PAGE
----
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Idaho hospitals behind secretive website pushing Obamacare expansion

Idaho hospitals behind secretive website pushing Obamacare expansion

Dustin Hurst
January 30, 2015
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January 30, 2015

The Idaho Hospital Association is behind a secretive website that urges Gem State lawmakers to add more than 100,000 residents to government health care.

The site, HealthyIdaho.org, popped up within the last few weeks, but lacked any disclosure about who launched the project. After some digging, IdahoReporter.com learned the association stands behind the site -- but it may not be the only group supporting the effort.

“We at the Idaho Hospital Association are responsible for the website,” Toni Lawson, the group’s government relations director, said this week in an email.

The site urges Idahoans to contact their state legislators about Medicaid expansion, an option under the 2010 Patient Protection and Affordable Care Act, commonly known as Obamacare. By expanding, the site suggests, Idaho can shift millions in health spending onto the federal ledgers, thereby freeing up state dollars for even more spending.

Along with the lack of disclosure on the pages themselves, the site-builders also went the extra mile to hide domain registry details, a common tactic for political websites.

Lawson offered this explanation for the site’s secretive nature:

The website was not branded so that any group who wanted to link to the website content could do so without being considered part of our association. We provide information from a number of sources that may or may not reflect the views of any single entity. It is simply an attempt to be useful to as many people as possible.

Others might be involved with the effort, too. IdahoReporter.com learned Neva Santos, executive director of the Idaho Academy of Family Physicians, boasted some level of involvement in the site. Santos said she is personally involved, but not professionally.

To stump for Obamacare, the website uses stats and figures from some of America’s most liberal and progressive groups. The logo of the Center for American Progress, a top progressive organization stocked with high-profile liberals like climate extremist and billionaire Tom Steyer, graces the bottom of a chart talking up Medicaid’s benefits.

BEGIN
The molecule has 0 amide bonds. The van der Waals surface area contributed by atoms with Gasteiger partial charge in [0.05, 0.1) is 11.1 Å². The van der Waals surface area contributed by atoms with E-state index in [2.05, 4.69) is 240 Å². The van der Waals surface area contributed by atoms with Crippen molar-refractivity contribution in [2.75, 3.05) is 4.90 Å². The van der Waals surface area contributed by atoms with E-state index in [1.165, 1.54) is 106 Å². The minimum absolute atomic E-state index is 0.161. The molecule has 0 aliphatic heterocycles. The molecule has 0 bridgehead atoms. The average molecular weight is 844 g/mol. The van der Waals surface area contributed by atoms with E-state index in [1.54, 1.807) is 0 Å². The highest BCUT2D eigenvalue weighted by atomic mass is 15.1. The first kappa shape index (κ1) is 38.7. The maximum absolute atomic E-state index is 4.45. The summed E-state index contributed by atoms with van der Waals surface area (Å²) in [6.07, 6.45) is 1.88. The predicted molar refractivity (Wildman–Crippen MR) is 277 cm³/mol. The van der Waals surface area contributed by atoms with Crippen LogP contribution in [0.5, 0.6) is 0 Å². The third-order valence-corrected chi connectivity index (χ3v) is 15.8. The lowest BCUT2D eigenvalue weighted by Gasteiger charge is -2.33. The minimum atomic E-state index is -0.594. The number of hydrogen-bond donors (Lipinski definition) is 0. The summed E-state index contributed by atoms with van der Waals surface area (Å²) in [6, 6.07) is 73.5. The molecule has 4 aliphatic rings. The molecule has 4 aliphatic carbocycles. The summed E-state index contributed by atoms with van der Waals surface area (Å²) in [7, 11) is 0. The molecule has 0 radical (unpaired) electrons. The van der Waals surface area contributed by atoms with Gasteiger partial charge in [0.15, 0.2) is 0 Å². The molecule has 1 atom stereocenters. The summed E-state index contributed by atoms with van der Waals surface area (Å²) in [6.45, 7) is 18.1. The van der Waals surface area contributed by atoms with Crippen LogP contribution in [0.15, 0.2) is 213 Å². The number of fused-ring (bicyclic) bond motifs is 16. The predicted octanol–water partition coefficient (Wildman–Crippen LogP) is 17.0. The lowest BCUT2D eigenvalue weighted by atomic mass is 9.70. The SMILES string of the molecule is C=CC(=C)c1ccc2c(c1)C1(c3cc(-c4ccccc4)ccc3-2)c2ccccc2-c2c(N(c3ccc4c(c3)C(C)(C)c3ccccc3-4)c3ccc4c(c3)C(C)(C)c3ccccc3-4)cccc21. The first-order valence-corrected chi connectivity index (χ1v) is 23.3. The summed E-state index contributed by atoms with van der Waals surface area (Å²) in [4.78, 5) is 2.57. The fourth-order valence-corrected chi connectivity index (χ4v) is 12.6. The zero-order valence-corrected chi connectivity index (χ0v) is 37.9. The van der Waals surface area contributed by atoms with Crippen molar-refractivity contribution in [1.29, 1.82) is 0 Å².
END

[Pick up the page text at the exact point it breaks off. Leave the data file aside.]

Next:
Medicaid expansion is one of the big topics of the 2015 legislative session, which just ended its third week. Friday morning, lawmakers held a listening session in which many speakers asked legislators to expand Medicaid. Gov. Butch Otter kept the expansion door open and suggested lawmakers hold hearings on the topic this year.

The plan is complex and pricy. Otter’s hand-picked work group voted for a third time last fall to recommend expansion to the Legislature, though the panel offered a new reform initiative this time. If the Legislature adopts the recommendation, 78,000 of the lowest-income new enrollees would take part in managed care, while Idaho would subsidize the purchase of private insurance coverage on the insurance exchange for about 25,000 higher earners.

The proposal would shift approximately $173 million annually -- if projections meet reality -- from Idaho’s books to the federal government’s tab. In total, the proposal would mean at least $606 million in new federal spending between 2016 and 2022.

If Idaho lawmakers take the expansion route, the state’s hospitals would likely see a dramatic influx of new -- and federally subsidized -- patients.

“U.S. hospitals are getting a stronger-than-expected benefit from a new influx of low-income patients whose bills are paid by the government's Medicaid program, raising their profit forecasts as a result,” Reuters reported last year.

Idaho hospitals are already top recipients of the state’s Medicaid money. The Department of Health and Welfare revealed last week that Idaho hospitals bring in about $40 million a month from Medicaid, far above any other providers.

Here’s the chart:


Either way, Lawson said her group will add contact information to the secretive site in the future.

“We will be adding contact information to the website so that anyone with inquiries has a clear way to contact us,” Lawson said.

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